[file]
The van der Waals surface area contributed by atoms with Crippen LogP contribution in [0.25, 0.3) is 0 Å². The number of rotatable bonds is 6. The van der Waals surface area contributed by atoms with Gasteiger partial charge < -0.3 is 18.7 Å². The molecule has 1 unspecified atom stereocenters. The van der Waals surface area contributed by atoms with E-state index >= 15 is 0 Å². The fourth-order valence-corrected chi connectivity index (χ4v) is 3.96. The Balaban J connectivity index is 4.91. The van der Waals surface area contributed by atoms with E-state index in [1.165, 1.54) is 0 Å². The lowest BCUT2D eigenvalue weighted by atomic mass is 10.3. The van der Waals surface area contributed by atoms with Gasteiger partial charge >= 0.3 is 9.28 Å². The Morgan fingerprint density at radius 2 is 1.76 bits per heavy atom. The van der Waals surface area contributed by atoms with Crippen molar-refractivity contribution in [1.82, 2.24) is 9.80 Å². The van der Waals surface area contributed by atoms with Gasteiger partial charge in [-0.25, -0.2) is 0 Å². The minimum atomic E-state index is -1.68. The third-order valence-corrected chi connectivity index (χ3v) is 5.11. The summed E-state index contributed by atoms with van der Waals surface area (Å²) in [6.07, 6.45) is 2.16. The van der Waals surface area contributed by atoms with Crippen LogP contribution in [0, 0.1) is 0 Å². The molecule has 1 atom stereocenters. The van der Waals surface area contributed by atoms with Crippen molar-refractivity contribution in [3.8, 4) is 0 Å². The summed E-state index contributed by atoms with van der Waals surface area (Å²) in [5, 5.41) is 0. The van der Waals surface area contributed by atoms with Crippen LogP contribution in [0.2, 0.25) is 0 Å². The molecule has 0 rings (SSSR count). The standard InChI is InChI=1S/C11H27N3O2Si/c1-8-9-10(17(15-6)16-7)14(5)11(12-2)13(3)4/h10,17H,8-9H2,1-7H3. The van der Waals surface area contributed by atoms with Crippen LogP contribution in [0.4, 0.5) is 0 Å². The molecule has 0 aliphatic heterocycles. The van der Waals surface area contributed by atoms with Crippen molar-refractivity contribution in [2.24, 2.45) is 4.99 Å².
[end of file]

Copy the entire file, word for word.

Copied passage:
The van der Waals surface area contributed by atoms with Crippen LogP contribution in [0.25, 0.3) is 0 Å². The number of rotatable bonds is 6. The van der Waals surface area contributed by atoms with Gasteiger partial charge < -0.3 is 18.7 Å². The molecule has 1 unspecified atom stereocenters. The van der Waals surface area contributed by atoms with E-state index >= 15 is 0 Å². The fourth-order valence-corrected chi connectivity index (χ4v) is 3.96. The Balaban J connectivity index is 4.91. The van der Waals surface area contributed by atoms with E-state index in [1.165, 1.54) is 0 Å². The lowest BCUT2D eigenvalue weighted by atomic mass is 10.3. The van der Waals surface area contributed by atoms with Gasteiger partial charge >= 0.3 is 9.28 Å². The Morgan fingerprint density at radius 2 is 1.76 bits per heavy atom. The van der Waals surface area contributed by atoms with Crippen molar-refractivity contribution in [1.82, 2.24) is 9.80 Å². The van der Waals surface area contributed by atoms with Gasteiger partial charge in [-0.25, -0.2) is 0 Å². The minimum atomic E-state index is -1.68. The third-order valence-corrected chi connectivity index (χ3v) is 5.11. The summed E-state index contributed by atoms with van der Waals surface area (Å²) in [6.07, 6.45) is 2.16. The van der Waals surface area contributed by atoms with Crippen LogP contribution in [0, 0.1) is 0 Å². The molecule has 1 atom stereocenters. The van der Waals surface area contributed by atoms with Crippen molar-refractivity contribution in [3.8, 4) is 0 Å². The summed E-state index contributed by atoms with van der Waals surface area (Å²) in [5, 5.41) is 0. The van der Waals surface area contributed by atoms with Crippen LogP contribution in [0.2, 0.25) is 0 Å². The molecule has 0 rings (SSSR count). The standard InChI is InChI=1S/C11H27N3O2Si/c1-8-9-10(17(15-6)16-7)14(5)11(12-2)13(3)4/h10,17H,8-9H2,1-7H3. The van der Waals surface area contributed by atoms with Crippen LogP contribution in [0.4, 0.5) is 0 Å². The molecule has 0 aliphatic heterocycles. The van der Waals surface area contributed by atoms with Crippen molar-refractivity contribution in [2.24, 2.45) is 4.99 Å².